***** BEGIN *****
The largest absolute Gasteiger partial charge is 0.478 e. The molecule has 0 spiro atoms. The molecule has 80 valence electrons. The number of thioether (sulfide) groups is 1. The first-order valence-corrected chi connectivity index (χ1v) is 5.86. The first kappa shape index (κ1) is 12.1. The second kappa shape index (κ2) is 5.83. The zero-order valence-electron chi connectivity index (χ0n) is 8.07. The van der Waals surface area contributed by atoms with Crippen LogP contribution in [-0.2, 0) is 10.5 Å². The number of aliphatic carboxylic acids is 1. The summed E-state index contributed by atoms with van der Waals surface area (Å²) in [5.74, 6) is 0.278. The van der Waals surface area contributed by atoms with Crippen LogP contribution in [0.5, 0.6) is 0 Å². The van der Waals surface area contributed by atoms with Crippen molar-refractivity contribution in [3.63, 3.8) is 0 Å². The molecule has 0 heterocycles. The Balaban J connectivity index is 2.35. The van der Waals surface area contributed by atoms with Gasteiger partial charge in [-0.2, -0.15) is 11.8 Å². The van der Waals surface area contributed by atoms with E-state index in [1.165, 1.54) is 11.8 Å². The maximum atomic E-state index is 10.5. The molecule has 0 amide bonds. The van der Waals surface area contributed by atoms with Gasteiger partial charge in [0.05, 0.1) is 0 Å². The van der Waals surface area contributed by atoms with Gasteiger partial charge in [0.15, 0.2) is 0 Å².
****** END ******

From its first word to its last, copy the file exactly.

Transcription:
The largest absolute Gasteiger partial charge is 0.478 e. The molecule has 0 spiro atoms. The molecule has 80 valence electrons. The number of thioether (sulfide) groups is 1. The first-order valence-corrected chi connectivity index (χ1v) is 5.86. The first kappa shape index (κ1) is 12.1. The second kappa shape index (κ2) is 5.83. The zero-order valence-electron chi connectivity index (χ0n) is 8.07. The van der Waals surface area contributed by atoms with Crippen LogP contribution in [-0.2, 0) is 10.5 Å². The number of aliphatic carboxylic acids is 1. The summed E-state index contributed by atoms with van der Waals surface area (Å²) in [5.74, 6) is 0.278. The van der Waals surface area contributed by atoms with Crippen LogP contribution in [0.5, 0.6) is 0 Å². The van der Waals surface area contributed by atoms with Crippen molar-refractivity contribution in [3.63, 3.8) is 0 Å². The molecule has 0 heterocycles. The Balaban J connectivity index is 2.35. The van der Waals surface area contributed by atoms with Gasteiger partial charge in [-0.2, -0.15) is 11.8 Å². The van der Waals surface area contributed by atoms with E-state index in [1.165, 1.54) is 11.8 Å². The maximum atomic E-state index is 10.5. The molecule has 0 amide bonds. The van der Waals surface area contributed by atoms with Gasteiger partial charge in [0.05, 0.1) is 0 Å². The van der Waals surface area contributed by atoms with Gasteiger partial charge in [0.15, 0.2) is 0 Å².